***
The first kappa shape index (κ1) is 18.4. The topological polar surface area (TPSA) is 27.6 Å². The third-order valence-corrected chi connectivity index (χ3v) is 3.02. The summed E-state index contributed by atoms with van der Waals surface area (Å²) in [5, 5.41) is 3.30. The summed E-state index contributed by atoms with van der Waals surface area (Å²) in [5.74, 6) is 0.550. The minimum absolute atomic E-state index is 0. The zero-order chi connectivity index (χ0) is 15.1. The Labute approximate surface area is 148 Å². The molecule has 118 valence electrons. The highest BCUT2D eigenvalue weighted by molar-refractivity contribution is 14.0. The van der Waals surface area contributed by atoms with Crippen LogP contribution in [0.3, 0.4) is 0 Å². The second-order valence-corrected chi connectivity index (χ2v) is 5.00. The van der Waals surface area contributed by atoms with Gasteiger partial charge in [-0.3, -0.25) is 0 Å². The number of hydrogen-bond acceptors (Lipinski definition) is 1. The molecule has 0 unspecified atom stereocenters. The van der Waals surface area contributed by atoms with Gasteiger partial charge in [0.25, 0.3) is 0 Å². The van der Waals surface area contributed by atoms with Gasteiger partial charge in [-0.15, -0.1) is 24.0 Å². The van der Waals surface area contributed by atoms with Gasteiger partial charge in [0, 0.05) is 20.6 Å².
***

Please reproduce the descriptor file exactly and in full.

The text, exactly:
The first kappa shape index (κ1) is 18.4. The topological polar surface area (TPSA) is 27.6 Å². The third-order valence-corrected chi connectivity index (χ3v) is 3.02. The summed E-state index contributed by atoms with van der Waals surface area (Å²) in [5, 5.41) is 3.30. The summed E-state index contributed by atoms with van der Waals surface area (Å²) in [5.74, 6) is 0.550. The minimum absolute atomic E-state index is 0. The zero-order chi connectivity index (χ0) is 15.1. The Labute approximate surface area is 148 Å². The molecule has 118 valence electrons. The highest BCUT2D eigenvalue weighted by molar-refractivity contribution is 14.0. The van der Waals surface area contributed by atoms with Crippen LogP contribution in [0.3, 0.4) is 0 Å². The second-order valence-corrected chi connectivity index (χ2v) is 5.00. The van der Waals surface area contributed by atoms with Gasteiger partial charge in [-0.3, -0.25) is 0 Å². The number of hydrogen-bond acceptors (Lipinski definition) is 1. The molecule has 0 unspecified atom stereocenters. The van der Waals surface area contributed by atoms with Gasteiger partial charge in [0.25, 0.3) is 0 Å². The van der Waals surface area contributed by atoms with Gasteiger partial charge in [-0.15, -0.1) is 24.0 Å². The van der Waals surface area contributed by atoms with Gasteiger partial charge in [0, 0.05) is 20.6 Å².